1960 was, undoubtedly, the most shocking year that cinema had ever seen. At its Cannes premiere, Antonioni’s latest venture and future art-house classic L’Avventura was met by a predominantly hostile audience, whilst Fellini’s La Dolce Vita incited riots as a result of its scathing and surgical condemnation of the post-war excesses of Rome; which in spite of this, was soon to become the cultural-hub of Europe in the same way that London would be just a few short-years later. In all respects then, it appeared that, at least in Italy, we were entering a new golden-age of cinema.

Across the Atlantic, Hitchcock was in the midst of finalising his most shocking feature yet, and over here in Britain, critical-darling Michael Powell was in the midst of being black-listed for his infamous and utterly debilitating work Peeping Tom. Yet, in spite of these advances in thought and feeling, cinema was yet to reach the unparalleled heights it would just a few years later, when Fellini dropped his much-anticipated and equally maligned follow-up to La Dolce Vita, 1963’s 8 ½.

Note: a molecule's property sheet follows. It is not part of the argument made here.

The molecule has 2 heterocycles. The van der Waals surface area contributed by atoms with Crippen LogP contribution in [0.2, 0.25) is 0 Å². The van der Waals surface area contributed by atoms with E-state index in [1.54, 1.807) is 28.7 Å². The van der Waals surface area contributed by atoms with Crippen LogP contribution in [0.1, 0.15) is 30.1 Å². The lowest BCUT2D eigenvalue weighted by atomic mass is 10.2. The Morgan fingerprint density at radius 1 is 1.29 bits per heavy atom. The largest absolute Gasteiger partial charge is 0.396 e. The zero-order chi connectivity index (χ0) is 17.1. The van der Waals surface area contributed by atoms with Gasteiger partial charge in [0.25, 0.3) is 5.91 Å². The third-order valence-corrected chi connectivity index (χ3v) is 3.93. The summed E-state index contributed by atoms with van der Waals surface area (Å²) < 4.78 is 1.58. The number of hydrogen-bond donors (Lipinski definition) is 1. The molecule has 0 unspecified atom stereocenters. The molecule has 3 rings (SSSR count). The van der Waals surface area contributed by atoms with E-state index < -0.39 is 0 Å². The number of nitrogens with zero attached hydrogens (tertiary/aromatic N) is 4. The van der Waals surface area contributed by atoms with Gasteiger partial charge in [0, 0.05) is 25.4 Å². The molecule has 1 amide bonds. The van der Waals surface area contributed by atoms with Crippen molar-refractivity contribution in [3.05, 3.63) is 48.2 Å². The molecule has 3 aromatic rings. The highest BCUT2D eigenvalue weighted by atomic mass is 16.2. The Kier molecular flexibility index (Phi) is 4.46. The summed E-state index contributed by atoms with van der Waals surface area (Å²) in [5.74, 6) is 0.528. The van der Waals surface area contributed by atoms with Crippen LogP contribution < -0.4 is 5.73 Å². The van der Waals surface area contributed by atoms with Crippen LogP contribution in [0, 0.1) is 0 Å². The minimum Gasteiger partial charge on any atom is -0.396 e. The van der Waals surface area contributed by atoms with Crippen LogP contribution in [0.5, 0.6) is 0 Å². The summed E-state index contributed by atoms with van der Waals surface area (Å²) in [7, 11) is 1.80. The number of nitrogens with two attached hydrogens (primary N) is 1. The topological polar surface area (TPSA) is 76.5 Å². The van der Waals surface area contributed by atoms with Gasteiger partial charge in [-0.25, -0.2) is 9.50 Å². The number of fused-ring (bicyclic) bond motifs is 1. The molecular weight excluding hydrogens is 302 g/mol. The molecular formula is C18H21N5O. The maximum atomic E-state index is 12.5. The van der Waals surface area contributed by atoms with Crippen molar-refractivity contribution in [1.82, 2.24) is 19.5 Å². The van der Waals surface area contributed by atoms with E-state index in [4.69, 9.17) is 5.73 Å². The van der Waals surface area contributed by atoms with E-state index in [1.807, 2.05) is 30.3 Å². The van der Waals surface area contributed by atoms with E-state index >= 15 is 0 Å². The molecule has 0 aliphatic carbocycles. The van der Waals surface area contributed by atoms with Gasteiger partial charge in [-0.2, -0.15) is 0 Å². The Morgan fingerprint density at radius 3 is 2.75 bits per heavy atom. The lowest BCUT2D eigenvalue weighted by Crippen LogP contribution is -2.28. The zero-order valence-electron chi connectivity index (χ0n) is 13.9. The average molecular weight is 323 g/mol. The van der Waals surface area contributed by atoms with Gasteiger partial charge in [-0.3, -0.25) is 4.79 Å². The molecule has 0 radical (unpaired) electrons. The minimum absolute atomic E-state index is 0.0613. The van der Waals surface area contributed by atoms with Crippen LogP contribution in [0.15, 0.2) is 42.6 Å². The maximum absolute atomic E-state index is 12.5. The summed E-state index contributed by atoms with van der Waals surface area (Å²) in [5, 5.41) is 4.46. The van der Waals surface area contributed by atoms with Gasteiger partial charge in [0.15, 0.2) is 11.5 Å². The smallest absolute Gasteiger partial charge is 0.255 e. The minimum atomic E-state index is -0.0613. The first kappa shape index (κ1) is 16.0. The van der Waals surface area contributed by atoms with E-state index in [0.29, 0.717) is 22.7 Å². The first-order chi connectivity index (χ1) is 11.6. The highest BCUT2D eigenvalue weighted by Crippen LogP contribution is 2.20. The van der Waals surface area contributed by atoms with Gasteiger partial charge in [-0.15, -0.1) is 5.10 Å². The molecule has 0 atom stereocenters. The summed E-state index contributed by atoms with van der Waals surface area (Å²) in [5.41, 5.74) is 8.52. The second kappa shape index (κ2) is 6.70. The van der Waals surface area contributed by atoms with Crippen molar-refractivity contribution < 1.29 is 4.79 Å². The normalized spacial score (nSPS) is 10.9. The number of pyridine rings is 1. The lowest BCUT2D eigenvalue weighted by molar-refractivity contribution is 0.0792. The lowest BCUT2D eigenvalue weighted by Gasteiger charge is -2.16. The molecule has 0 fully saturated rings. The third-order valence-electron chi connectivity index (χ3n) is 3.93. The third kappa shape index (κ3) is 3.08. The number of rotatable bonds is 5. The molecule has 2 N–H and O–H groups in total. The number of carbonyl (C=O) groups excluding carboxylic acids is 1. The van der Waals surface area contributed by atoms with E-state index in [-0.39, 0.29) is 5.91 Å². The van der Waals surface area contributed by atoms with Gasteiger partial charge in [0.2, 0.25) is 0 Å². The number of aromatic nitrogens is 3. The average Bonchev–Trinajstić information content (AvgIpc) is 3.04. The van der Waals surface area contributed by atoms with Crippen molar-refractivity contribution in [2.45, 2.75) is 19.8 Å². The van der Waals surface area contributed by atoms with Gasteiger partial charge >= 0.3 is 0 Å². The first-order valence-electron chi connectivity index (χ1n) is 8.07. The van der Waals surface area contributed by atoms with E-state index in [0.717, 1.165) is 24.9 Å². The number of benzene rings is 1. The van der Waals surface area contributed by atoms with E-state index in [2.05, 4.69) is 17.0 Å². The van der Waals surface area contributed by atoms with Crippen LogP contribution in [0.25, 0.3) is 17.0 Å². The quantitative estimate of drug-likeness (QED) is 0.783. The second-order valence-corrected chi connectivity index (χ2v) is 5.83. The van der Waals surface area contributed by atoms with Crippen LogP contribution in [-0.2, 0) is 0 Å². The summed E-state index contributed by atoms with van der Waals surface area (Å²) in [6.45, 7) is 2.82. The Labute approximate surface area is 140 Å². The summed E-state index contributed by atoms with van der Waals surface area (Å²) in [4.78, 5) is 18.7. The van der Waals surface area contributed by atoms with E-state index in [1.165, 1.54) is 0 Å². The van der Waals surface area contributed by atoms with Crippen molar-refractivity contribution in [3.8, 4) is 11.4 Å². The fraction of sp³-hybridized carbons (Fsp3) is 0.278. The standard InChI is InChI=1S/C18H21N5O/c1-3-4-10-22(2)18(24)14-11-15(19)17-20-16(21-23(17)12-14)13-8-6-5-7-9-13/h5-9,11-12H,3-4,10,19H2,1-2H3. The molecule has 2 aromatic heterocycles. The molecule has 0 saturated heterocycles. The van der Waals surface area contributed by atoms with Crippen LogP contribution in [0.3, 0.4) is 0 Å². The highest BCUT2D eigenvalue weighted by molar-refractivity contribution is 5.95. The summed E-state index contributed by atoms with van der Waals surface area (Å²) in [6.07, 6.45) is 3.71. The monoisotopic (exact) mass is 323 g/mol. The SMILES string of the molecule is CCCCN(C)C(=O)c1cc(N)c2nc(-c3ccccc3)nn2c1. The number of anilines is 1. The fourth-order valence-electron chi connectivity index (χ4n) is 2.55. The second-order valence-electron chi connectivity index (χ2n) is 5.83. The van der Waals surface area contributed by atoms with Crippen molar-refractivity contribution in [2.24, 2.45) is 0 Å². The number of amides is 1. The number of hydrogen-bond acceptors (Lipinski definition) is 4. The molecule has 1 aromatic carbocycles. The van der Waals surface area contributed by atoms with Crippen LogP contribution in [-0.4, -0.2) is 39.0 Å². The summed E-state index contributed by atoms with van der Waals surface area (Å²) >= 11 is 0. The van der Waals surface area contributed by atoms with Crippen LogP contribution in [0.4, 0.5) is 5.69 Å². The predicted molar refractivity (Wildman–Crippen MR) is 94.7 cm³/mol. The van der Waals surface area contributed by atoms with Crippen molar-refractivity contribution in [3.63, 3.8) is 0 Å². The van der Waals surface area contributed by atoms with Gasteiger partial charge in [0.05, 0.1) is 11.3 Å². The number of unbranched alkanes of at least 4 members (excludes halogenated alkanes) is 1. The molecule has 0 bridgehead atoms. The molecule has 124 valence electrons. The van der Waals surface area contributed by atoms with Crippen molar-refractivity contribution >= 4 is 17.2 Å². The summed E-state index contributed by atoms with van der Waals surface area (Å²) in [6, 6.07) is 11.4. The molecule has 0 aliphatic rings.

Born amidst the throes of a creative crisis, 8 ½ was Fellini's most magical film yet. It proved to be indelible to the impending march towards modernity in art and helped to liberate cinema from the cultural and artistic mores of yesteryear. Whilst the coming-years would produce such classics as 2001: A Space Odyssey, Persona, and Andrei Rublev, Fellini was ultimately the first to transcend the medium, providing his audiences with a God’s-eye view of the creative process and its many misgivings. Whilst I certainly prefer La Dolce Vita, I am enthralled by the ingenuity of its craft. 8 ½ is cinema at its most pure and artistically profound, the distilled essence of the language of dreams laid bare and thrust at a canvas like a Jackson Pollock painting; and my God, is it beautiful.

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